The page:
The session that stands out the most to me was the one that focused on heart failure. I deal mostly with cancer diagnoses and it was nice to get a refresher on appropriate symptom management for patients with heart failure.
Amir Radfar, director of research, Avicenna Medical and Clinical Research Institute
Encino, California, USA
I connected with stakeholders from all over the globe, and hope to maintain these relationships. I learned from others’ experiences, shared my expertise and interests, and found exclusive opportunities to advance my research for the betterment of palliative care.
In my institute, we will be expanding our educational and training activities to achieve the highest level of competence and enhance skills to ensure the development of a new generation of palliative care experts. Through new knowledge acquired, I will design training plans for health care professionals in areas of need. The knowledge and insights I acquired will assist my organization to promote quality comprehensive care, efficiency, and effectiveness.
Justin Woods, palliative care physician, Sacred Heart Medical Center Spokane
I connected with people who are interested, as I am, in developing palliative advocacy partnerships in both the US and abroad. I am also working with others I met online at the congress to develop a palliative telehealth coalition. Since the congress, I have reached out to the American Academy of Hospice and Palliative Medicine, which said it would be willing to work with me to develop a special interest working group of telemedicine for palliative care. I also became an individual member of a telemedicine equity coalition aimed at growing access. [Read more about Dr. Woods’ advocacy work in Meet New Lifetime Members.]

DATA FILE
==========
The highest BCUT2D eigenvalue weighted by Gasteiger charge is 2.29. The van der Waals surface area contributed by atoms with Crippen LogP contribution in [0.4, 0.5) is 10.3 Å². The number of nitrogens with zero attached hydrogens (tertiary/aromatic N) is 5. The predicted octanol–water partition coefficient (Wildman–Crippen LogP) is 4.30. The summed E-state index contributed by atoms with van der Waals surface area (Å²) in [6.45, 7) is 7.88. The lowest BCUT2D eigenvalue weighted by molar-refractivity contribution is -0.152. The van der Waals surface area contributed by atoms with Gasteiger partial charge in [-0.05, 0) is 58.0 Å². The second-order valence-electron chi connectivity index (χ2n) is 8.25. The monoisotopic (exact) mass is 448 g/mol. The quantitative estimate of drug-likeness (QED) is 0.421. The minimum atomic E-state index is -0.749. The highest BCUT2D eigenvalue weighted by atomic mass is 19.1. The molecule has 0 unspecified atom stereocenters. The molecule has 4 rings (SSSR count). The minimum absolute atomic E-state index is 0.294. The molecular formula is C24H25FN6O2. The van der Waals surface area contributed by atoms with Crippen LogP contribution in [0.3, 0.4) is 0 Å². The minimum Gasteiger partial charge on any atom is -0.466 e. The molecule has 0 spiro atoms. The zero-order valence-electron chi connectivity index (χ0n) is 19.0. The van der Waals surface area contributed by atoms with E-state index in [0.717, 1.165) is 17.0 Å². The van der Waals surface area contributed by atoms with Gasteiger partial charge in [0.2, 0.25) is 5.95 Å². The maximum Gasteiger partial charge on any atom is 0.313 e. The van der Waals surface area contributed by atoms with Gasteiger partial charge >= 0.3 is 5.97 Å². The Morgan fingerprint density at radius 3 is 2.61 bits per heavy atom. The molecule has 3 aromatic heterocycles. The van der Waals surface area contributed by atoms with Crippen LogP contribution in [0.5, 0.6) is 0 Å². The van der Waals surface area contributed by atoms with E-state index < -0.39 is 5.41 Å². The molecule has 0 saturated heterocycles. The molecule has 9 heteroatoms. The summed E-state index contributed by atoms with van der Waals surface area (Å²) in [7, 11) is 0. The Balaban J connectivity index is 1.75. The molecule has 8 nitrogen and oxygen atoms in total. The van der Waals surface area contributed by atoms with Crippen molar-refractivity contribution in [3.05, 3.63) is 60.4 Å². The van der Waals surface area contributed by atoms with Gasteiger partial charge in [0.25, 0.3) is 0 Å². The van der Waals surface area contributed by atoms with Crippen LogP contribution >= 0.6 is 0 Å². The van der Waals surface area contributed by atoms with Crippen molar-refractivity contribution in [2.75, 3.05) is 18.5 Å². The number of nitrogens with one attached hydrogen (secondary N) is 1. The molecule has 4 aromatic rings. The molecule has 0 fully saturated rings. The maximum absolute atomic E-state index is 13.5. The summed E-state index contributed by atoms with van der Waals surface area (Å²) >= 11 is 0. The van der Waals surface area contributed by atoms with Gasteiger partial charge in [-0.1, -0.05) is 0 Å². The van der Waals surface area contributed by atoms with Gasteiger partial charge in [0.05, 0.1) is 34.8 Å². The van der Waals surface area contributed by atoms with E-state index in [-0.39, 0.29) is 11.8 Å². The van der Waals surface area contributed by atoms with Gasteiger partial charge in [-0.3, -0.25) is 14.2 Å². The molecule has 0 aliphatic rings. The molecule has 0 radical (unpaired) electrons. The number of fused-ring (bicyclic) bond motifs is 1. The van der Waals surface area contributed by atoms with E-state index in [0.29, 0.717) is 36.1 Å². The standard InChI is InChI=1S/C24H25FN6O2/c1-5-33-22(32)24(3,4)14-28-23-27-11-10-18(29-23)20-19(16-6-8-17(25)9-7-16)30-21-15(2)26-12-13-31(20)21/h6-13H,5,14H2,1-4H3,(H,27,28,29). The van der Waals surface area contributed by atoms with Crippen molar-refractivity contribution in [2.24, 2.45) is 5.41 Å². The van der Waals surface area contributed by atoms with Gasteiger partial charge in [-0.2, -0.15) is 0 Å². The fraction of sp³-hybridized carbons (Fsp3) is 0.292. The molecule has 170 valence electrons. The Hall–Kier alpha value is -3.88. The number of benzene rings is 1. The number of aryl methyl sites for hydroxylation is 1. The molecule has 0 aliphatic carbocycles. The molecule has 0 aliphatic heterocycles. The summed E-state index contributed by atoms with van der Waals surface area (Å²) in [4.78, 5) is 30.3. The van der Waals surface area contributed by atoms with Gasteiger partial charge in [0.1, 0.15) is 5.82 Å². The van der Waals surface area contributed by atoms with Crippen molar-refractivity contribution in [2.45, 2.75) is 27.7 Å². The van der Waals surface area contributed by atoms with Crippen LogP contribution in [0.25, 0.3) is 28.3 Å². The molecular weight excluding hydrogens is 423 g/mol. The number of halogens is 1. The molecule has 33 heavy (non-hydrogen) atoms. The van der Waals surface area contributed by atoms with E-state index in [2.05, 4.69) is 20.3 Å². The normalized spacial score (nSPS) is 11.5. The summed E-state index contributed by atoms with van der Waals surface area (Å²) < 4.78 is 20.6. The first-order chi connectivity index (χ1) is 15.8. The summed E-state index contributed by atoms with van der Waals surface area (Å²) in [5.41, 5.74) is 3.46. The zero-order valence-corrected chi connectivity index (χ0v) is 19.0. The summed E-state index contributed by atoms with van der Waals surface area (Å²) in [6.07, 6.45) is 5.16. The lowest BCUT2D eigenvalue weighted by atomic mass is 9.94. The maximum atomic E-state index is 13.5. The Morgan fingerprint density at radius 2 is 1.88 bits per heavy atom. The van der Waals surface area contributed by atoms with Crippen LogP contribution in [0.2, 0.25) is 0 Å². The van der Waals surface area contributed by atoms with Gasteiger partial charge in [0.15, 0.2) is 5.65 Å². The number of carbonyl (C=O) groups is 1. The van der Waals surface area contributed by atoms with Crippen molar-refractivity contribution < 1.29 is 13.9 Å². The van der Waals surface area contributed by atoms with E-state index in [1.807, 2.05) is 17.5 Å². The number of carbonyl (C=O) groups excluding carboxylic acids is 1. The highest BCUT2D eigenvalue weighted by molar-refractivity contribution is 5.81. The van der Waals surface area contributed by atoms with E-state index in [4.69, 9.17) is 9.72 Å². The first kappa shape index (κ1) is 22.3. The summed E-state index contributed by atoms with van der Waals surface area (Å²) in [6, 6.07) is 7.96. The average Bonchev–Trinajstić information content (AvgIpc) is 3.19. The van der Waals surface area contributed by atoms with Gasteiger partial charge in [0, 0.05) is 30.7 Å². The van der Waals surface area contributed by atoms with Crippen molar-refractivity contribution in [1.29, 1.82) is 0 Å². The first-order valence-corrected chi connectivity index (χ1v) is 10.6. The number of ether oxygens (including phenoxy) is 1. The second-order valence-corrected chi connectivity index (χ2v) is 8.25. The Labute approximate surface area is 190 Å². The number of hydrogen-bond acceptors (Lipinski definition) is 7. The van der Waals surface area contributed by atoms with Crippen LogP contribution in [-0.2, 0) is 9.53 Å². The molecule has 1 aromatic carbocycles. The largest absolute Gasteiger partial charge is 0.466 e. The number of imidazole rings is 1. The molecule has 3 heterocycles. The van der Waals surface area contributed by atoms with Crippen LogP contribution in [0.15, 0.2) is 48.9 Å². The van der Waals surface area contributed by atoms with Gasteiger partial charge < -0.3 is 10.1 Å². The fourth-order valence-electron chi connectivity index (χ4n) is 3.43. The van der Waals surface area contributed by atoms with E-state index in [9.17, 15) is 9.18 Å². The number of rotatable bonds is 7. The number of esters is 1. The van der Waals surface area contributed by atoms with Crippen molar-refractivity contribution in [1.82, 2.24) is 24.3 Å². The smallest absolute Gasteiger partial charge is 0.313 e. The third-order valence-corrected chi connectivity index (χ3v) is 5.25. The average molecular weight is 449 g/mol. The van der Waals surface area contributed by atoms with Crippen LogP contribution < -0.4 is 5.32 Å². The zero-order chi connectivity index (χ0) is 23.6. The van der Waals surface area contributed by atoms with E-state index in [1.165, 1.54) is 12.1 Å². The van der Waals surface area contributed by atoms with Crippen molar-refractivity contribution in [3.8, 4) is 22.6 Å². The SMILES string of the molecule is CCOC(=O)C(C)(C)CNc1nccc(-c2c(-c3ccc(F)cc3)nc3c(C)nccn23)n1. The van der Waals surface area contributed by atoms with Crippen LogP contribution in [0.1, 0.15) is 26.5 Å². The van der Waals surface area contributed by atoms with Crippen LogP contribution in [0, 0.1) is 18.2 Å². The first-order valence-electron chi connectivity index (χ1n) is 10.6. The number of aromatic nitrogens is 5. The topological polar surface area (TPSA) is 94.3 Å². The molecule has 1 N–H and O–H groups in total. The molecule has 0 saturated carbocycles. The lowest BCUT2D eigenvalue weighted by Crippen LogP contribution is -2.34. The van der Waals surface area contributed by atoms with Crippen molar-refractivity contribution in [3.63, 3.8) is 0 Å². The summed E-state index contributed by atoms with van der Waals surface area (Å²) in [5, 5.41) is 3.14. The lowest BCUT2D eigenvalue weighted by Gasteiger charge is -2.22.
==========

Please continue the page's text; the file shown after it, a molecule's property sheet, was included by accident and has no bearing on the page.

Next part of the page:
Regine Roche, palliative physician specializing in anesthesiology and treatment of pain, at HUEH (State Hospital of Haiti)
A highlight was the opportunity to share my presentation, “Creativity and Originality of Palliative Care in Haiti: Living end-of-life at home.” Goals of the presentation were to impart an understanding of the importance of learning palliative care at the community level, and integrating the need for palliative care to respond to a society’s culture, spirituality, and economic reality. I spoke of challenges, such as feelings of isolation while in hospital, distress experienced by loved ones, the lack of opioids and trained carers, and feeling overwhelmed when in mourning. I also offered solutions, such as reinforcing good practices among community health workers and helping loved ones take better care of themselves. My team and I created educational materials used to train 300 community home care providers as well as nurses in palliative care practices.
Hashmath Farhaana, palliative care physician, Pallium India Trust
Trivandrum, Kerala, India
I was able to learn a lot regarding newer and advance methodologies, especially in the field of pediatric palliative care, as our organization has a budding service for children. After returning home, I shared what I learned individually, during my free hours, with all members of my team, which comprises palliative care physicians, nurses, social workers, psychologists, and physiotherapists. We also discussed how to put the new knowledge into practice at our setting, and also in our country.
To find out more about IAHPC’s Program Support Grants, including IAHPC Scholarships and Fellowships, please visit our website. Through these programs we support projects and individuals around the world, especially in developing countries in Africa, Eastern Europe, Asia, and Latin America.
You can help palliative care workers attend and participate in congresses and courses by donating to the IAHPC Scholarships Campaign.